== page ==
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Total's Joslyn site, seen from the air (Nathan VanderKlippe/The Globe and Mail)
Total's Joslyn site, seen from the air (Nathan VanderKlippe/The Globe and Mail)

A reality check for the promise of the oil sands Add to ...

It took five years of whittling away, asking workers for ideas on how to improve efficiency, and even paying them back for some of the gains their ideas produced. They discovered that oily sand was falling off the edge of conveyors, causing them to “trip,” or shut off. So they built skirting. They changed conveyor gear ratios to speed them up. They tinkered with the chemical processes in their coker, which uses high heat to process heavy oil into a lighter product.

The result: Annual production rose from 54 million barrels in 1989 to 74 million in 1995. Major maintenance work at the cokers moved from once every 12 months to once every 24 to 30. And operating costs fell to $13.69 a barrel, using “essentially the same hardware.”

That experience, Mr. Carter said, is directly applicable to today’s oil sands, where the most expensive new projects require crude prices of $90 (U.S.) to bring home a reasonable return. Even some of the companies with what are historically the cheapest projects are facing mounting costs: Cenovus Energy Inc. has said it needs $35 a barrel on its current plants. Projects in years to come will need $65.

The higher the needed crude price, the more vulnerable the oil sands are – which is why Mr. Carter says it is increasingly imperative for companies to focus on pruning existing operations, rather than merely building new ones.

“We have to really refocus here and make sure we have our house in order in terms of our operating costs and our capital costs on major projects, otherwise we’re going to slow down the growth opportunity that’s available to us in the oil sands,” he said.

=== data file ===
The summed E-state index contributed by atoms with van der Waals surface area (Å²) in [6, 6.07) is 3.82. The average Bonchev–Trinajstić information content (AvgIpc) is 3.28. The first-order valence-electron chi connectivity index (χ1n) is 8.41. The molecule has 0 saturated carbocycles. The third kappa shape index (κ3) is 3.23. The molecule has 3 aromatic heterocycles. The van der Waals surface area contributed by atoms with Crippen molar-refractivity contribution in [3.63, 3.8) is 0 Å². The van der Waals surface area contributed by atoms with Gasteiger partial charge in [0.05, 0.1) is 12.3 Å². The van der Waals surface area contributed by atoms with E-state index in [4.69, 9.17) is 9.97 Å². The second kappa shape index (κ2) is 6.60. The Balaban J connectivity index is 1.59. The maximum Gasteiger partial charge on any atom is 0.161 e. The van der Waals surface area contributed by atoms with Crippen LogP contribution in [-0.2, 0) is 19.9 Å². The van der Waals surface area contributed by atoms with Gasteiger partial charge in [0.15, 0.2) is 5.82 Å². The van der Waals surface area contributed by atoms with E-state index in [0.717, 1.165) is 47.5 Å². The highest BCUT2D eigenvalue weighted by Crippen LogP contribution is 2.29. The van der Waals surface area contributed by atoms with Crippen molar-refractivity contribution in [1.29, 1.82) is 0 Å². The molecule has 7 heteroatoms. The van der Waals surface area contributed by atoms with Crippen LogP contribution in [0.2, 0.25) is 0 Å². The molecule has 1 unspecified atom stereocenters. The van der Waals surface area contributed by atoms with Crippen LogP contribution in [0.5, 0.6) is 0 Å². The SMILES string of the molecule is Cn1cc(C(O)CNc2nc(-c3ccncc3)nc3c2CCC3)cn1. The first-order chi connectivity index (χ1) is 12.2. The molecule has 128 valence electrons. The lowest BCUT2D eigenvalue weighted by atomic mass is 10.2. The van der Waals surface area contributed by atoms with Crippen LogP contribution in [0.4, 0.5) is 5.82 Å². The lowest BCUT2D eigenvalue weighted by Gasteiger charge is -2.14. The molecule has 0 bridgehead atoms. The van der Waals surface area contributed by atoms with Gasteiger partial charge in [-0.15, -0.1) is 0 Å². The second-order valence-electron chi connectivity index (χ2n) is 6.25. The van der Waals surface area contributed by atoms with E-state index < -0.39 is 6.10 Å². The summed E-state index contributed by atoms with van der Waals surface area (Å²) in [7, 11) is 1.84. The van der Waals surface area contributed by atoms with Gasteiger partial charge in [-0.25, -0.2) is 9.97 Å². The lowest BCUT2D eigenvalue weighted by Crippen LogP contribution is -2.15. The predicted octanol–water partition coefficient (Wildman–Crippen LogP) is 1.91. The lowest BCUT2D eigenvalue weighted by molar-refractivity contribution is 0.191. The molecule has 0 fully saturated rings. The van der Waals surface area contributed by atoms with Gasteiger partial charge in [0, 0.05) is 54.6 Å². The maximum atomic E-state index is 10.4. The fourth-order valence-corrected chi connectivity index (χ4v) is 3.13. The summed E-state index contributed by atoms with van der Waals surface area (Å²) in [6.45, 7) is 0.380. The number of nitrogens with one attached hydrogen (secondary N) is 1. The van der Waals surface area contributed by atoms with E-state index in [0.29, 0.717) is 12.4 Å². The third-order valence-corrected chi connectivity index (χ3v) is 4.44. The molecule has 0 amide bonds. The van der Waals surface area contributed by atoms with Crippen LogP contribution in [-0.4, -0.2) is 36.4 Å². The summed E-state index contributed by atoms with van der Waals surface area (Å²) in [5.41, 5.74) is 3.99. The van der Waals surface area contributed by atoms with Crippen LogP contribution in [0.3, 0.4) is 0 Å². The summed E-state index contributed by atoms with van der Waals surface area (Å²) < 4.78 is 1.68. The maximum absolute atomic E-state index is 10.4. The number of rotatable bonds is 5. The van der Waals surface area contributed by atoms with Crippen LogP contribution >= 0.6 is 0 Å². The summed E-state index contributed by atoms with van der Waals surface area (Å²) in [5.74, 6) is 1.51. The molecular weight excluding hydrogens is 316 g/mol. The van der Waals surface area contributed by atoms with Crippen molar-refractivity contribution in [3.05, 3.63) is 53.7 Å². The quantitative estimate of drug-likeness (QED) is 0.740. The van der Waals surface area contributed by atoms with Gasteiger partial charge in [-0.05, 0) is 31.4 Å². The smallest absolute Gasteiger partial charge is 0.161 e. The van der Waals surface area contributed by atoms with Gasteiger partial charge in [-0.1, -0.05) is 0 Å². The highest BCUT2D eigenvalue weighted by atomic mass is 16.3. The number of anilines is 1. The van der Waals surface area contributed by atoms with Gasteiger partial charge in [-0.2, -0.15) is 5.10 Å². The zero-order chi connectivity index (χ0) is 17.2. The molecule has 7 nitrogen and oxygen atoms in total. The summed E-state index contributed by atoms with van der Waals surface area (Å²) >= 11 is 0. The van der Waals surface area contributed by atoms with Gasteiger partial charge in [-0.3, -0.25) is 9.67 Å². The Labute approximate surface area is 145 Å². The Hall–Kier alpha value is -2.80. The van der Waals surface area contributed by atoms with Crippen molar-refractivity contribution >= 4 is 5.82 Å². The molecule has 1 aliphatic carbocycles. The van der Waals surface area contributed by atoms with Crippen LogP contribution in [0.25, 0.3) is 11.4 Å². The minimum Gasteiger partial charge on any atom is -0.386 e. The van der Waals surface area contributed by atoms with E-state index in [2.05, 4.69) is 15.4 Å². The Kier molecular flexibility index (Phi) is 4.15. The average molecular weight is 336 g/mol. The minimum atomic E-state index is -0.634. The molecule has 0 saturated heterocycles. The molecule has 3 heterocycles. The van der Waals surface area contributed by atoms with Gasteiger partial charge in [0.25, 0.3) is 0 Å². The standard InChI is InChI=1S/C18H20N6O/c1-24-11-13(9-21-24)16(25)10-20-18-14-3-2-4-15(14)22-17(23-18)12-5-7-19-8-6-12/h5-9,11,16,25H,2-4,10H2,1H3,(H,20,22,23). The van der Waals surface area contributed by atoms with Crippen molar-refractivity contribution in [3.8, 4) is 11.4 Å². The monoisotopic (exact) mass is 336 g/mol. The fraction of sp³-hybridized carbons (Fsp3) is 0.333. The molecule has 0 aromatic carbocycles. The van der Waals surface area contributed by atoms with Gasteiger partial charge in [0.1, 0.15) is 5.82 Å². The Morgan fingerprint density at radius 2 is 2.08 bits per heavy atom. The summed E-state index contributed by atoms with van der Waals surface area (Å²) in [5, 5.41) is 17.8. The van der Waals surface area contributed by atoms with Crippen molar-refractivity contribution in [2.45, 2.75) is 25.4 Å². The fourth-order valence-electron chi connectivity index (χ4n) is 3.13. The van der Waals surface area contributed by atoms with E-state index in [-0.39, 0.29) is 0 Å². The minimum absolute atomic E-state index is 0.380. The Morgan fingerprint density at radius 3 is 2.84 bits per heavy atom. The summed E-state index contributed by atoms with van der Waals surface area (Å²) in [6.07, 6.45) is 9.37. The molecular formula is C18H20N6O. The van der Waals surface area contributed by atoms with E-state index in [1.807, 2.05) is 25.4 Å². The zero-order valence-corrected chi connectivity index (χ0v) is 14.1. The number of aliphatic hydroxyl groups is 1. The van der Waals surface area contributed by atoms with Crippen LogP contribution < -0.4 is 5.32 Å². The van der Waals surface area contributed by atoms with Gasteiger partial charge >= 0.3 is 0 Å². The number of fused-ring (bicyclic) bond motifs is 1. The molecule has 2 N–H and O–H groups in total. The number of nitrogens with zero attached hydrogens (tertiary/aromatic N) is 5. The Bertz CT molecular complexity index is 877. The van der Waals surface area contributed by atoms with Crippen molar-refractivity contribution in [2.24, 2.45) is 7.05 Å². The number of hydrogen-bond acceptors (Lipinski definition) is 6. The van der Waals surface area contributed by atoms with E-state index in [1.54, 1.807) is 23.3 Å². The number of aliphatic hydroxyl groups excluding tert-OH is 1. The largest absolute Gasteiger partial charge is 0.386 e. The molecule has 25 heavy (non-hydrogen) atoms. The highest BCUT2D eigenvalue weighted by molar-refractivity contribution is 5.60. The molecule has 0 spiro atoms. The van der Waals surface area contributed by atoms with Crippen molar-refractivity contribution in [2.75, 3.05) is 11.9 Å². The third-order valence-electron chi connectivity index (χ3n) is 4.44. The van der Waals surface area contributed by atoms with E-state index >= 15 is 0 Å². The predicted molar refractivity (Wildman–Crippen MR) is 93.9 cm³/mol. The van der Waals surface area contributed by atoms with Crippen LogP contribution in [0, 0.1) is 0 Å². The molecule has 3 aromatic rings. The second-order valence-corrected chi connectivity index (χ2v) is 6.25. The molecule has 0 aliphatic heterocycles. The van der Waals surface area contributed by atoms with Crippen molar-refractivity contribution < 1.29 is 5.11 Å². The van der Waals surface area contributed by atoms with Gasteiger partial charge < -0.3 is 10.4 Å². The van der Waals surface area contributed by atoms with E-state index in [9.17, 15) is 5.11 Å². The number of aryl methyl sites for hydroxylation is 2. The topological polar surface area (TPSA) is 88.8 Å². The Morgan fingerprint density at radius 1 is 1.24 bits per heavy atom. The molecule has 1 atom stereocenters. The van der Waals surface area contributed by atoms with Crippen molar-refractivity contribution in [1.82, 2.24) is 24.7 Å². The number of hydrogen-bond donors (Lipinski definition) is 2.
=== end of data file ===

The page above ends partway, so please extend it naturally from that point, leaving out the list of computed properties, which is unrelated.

He isn’t alone. AIMCo’s Mr. de Bever points to the continued inefficiencies in producing oil sands crude, where the average in situ operation, which uses underground steam injections rather than an open-pit mine to produce bitumen, burns a barrel’s worth of energy for every five barrels produced. Mines are just a bit more than twice as efficient. But bitumen still requires substantial energy to transform into a transportation fuel – further widening the gap with the sellers of conventional crude, who use a barrel of energy to produce upwards of 100 barrels of oil.

And as companies take a hard look at their new projects, Mr. de Bever said the equipment they’re seeking to employ must be part of the conversation. After all, what gets built today will operate for 25 – and perhaps 40 – years.

“The technology needs a quantum leap in efficiency to really be attractive in the very, very long run,” he said.

The industry itself has acknowledged change is needed. In a recent speech, Suncor’s Mr. Williams suggested that technology was critical to his company “improving efficiencies.” The “leaning,” or cost-trimming, business of consultants like PricewaterhouseCoopers has doubled or tripled in recent years, as companies hire efficiency experts from other industries, including pharmaceuticals and automotive, to help in the oil sands.

Total spokeswoman Elizabeth Cordeau-Chatelain said the current “business review” of projects like Joslyn includes a look at “engineering decisions, you look at efficiencies, you look at cost, you look at all those things.”

What happens to Joslyn appears to be an open question. Ms. Cordeau-Chatelain said the company has not updated its 2013 time line for a decision on whether to build the mine. For now, it’s pressing ahead with a winter season that will involve clearing and grubbing more square kilometres of northern Alberta.

BMO analyst Randy Ollenberger suggests that among oil sands projects, Joslyn “is probably one of those ones that it is on the bubble” as Suncor tries to spread out its coming work to avoid inflation.

But, he notes, the current focus on costs comes amid a broader demand from investors that “we’d rather have the money than continue to see you push forward with all these projects.” In response, dividends and share buybacks have risen across the oil patch. But if the economy starts to pick up again, that’s liable to shift quickly. It’s entirely possible, Mr. Ollenberger said, that two years from now the economy may look better and markets may “be prepared to pay a premium for growth rather than a premium for yield” – a circumstance that could dramatically shift the calculus in the oil sands.

For now, though, Total says, those working behind closed doors are contemplating a series of difficult decisions.

“When you have three projects you’re looking at together, you have to figure out how to sort them out and what are the priorities,” Ms. Cordeau-Chatelain said. That means, she said, figuring out “what the best practices are to make them be the most viable projects going forward.”

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